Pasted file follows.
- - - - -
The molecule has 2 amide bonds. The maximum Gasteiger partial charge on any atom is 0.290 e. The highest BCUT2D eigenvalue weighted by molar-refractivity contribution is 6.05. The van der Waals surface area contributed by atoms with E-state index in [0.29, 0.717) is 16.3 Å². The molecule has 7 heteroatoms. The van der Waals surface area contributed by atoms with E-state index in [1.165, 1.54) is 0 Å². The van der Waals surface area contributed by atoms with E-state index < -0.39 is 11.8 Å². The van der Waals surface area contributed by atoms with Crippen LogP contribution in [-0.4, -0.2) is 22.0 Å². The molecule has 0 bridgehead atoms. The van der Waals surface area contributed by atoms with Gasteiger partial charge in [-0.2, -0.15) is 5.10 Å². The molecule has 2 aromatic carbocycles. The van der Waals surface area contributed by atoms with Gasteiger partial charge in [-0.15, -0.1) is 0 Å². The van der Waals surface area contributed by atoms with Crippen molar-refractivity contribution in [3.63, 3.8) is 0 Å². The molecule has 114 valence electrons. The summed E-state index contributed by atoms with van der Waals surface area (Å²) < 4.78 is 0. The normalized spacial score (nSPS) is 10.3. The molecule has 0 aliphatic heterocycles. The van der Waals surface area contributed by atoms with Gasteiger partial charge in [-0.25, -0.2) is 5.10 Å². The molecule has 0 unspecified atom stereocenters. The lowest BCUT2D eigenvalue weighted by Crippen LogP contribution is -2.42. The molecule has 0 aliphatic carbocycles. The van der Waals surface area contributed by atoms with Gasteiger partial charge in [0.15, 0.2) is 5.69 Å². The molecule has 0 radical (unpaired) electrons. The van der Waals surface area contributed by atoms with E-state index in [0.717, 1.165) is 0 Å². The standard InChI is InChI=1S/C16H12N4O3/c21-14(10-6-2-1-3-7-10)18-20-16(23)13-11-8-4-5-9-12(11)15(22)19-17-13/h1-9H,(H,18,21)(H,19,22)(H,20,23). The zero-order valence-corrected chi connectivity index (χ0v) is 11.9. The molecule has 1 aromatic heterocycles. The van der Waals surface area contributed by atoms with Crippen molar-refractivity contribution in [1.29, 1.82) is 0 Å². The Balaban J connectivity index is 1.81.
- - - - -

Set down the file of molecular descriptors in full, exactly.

The molecule has 2 amide bonds. The maximum Gasteiger partial charge on any atom is 0.290 e. The highest BCUT2D eigenvalue weighted by molar-refractivity contribution is 6.05. The van der Waals surface area contributed by atoms with E-state index in [0.29, 0.717) is 16.3 Å². The molecule has 7 heteroatoms. The van der Waals surface area contributed by atoms with E-state index in [1.165, 1.54) is 0 Å². The van der Waals surface area contributed by atoms with E-state index < -0.39 is 11.8 Å². The van der Waals surface area contributed by atoms with Crippen LogP contribution in [-0.4, -0.2) is 22.0 Å². The molecule has 0 bridgehead atoms. The van der Waals surface area contributed by atoms with Gasteiger partial charge in [-0.2, -0.15) is 5.10 Å². The molecule has 2 aromatic carbocycles. The van der Waals surface area contributed by atoms with Gasteiger partial charge in [-0.15, -0.1) is 0 Å². The van der Waals surface area contributed by atoms with Crippen molar-refractivity contribution in [3.63, 3.8) is 0 Å². The molecule has 114 valence electrons. The summed E-state index contributed by atoms with van der Waals surface area (Å²) < 4.78 is 0. The normalized spacial score (nSPS) is 10.3. The molecule has 0 aliphatic heterocycles. The van der Waals surface area contributed by atoms with Gasteiger partial charge in [-0.25, -0.2) is 5.10 Å². The molecule has 0 unspecified atom stereocenters. The lowest BCUT2D eigenvalue weighted by Crippen LogP contribution is -2.42. The molecule has 0 aliphatic carbocycles. The van der Waals surface area contributed by atoms with Gasteiger partial charge in [0.15, 0.2) is 5.69 Å². The molecule has 0 radical (unpaired) electrons. The van der Waals surface area contributed by atoms with E-state index in [0.717, 1.165) is 0 Å². The standard InChI is InChI=1S/C16H12N4O3/c21-14(10-6-2-1-3-7-10)18-20-16(23)13-11-8-4-5-9-12(11)15(22)19-17-13/h1-9H,(H,18,21)(H,19,22)(H,20,23). The zero-order valence-corrected chi connectivity index (χ0v) is 11.9. The molecule has 1 aromatic heterocycles. The van der Waals surface area contributed by atoms with Crippen molar-refractivity contribution in [1.29, 1.82) is 0 Å². The Balaban J connectivity index is 1.81.